Moving again into the larger room, and darting between conversationalists and flirters, I met first Phil Chang, and next Calvin Lee, and both photographers were interested (at the moment I saw them) in Max Schwartz’s photos. “Luscious” was the apt term that Lee came up with for Max’s compositions of color and the human form. The figures seemed derived from commercial photography: the human parts were as near perfect as an ad agency can imagine humans to be, there were a toned arm and an equally buff torso, a man’s chest that had just enough hair visible to suggest musk and eros, and superimposed over these figures were vibrant, abstracting colors. Hmm. Do you know how sexy women are associated in ads with cars? Somehow these men make me think of the kind of ads Lamborghini might do: use a totally objectified, non-specific male figure coated in thirty coats of hand-buffed polish to represent a machine. Max Schwartz, Arm, Kimota, Leg, Shazam, all 2012

I feel like Chris Hanke had the widest range of work in this show: seamless paper and mica dust in the Lounge, a film was projected over the top of Marcantonio’s sauna, Hanke’s color photographs of spills were interspersed with Max Schwartz’ photos, in one corner of the large room Hanke had placed a small glass box filled with dust and stuff from his studio. Mounted in a corner I found photos or xeroxes of brambles, running vertically on both walls. The Fall (April), 2012 Do these xeroxes (for this is what they are) represent the experience of a fall, as in down a hill, or into chaparral? Or is it barbed wire? Does the studio dust make me think of the artist’s time in the studio, possibly at loose ends with himself and paying attention to the floor? I don’t know. The spill photos are beautiful the way many vague abstractions have beauty in them. I think for a moment of Brendan Threadgill’s buried photographs. Chris Hanke, Spill (#o1), Spill (#p1), Spill (#g2), An attempt to touch the sun b&w video, Contained space #1 (studio floor), all 2012.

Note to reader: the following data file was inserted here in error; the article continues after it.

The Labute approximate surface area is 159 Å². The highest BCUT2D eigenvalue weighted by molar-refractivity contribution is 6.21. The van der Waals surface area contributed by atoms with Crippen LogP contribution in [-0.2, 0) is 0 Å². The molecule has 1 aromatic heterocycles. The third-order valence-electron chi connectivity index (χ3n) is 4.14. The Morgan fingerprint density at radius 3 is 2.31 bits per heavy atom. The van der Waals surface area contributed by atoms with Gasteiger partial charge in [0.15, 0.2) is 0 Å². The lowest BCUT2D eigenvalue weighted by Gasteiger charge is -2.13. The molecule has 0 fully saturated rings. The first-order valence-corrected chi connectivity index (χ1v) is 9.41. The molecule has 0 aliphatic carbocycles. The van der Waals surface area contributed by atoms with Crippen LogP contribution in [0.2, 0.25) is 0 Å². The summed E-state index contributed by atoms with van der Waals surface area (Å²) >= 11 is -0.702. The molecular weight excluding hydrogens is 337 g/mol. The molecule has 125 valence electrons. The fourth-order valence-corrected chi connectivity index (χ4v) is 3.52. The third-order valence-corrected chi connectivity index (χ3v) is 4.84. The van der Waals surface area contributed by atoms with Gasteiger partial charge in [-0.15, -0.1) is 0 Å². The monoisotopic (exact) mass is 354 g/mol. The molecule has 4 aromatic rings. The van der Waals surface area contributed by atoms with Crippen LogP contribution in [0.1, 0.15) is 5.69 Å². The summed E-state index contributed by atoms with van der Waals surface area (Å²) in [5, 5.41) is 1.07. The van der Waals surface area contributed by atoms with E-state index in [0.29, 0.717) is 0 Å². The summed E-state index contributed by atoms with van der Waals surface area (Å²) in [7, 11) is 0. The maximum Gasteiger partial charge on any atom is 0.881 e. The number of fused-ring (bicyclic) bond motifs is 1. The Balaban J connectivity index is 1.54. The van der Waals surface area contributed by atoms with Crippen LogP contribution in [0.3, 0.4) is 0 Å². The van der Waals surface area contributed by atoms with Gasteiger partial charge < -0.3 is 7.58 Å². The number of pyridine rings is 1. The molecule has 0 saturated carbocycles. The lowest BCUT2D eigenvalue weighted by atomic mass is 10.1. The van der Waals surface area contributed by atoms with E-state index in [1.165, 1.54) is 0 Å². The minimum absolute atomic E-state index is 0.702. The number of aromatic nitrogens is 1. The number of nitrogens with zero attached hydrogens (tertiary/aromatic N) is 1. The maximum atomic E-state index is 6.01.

The shower room, the site of so much adolescent angst, the end and the beginning of our covered selves, a place to get clean. “I made the tiles myself,” I heard Claire Kohne tell her family, and from Mieke Marple I learned of Kohne’s shower installation that, “they all had each others back. When Claire first installed the patinated shower heads the would not adhere, so Max and Ari dropped what they were doing and ran to Home Depot while Claire continued with her installation.” This observation of Mieke’s interested me because in an earlier conversation with Ry Rocklen he contrasted the generation of “…the thousands, who came out when the market was flush and were maybe a bit complacent” with “these kids, these undergrads who are coming out of school full bore and ready to take it on.” I would put forth that while they may, and in my opinion are, ready to take on the world, these undergrads and others I have visited and whose work I have seen and written about, they seem to be steeped in a notion of mutual support, of an idea that “for one of us to succeed, we all must succeed.” I contrast this with the fixed-size pie theory of success, which holds that for each person who gets a slice, another must lose one. There is indeed more than enough to go around, my friends, and in fact the more people who are contributing the bigger will be the universe on which we draw. Claire Kohne, Heaven (Don’t hope to drive a stake into empty space), 2012

Night Gallery, where Group Shower is on view through May 31:

Ry Rocklen will have work at the Los Angeles Municipal Gallery for the Made in L.A. exhibition, opening June 2: (And I know this to be a sculpture or sculptures that Rocklen has only shown partially in Santa Barbara and totally in New York. Work on this massive scale by this artist has never been show in our fair city. Get thee to Barnsdall.)

In case you’re wondering, Michele O’Marah will present ENTIRELY NEW WORK at Barnsdall. I learned this while lunching at Cafe Via. (Doesn’t that sound glamorous?) It is we who are the luckiest people on earth, I swear.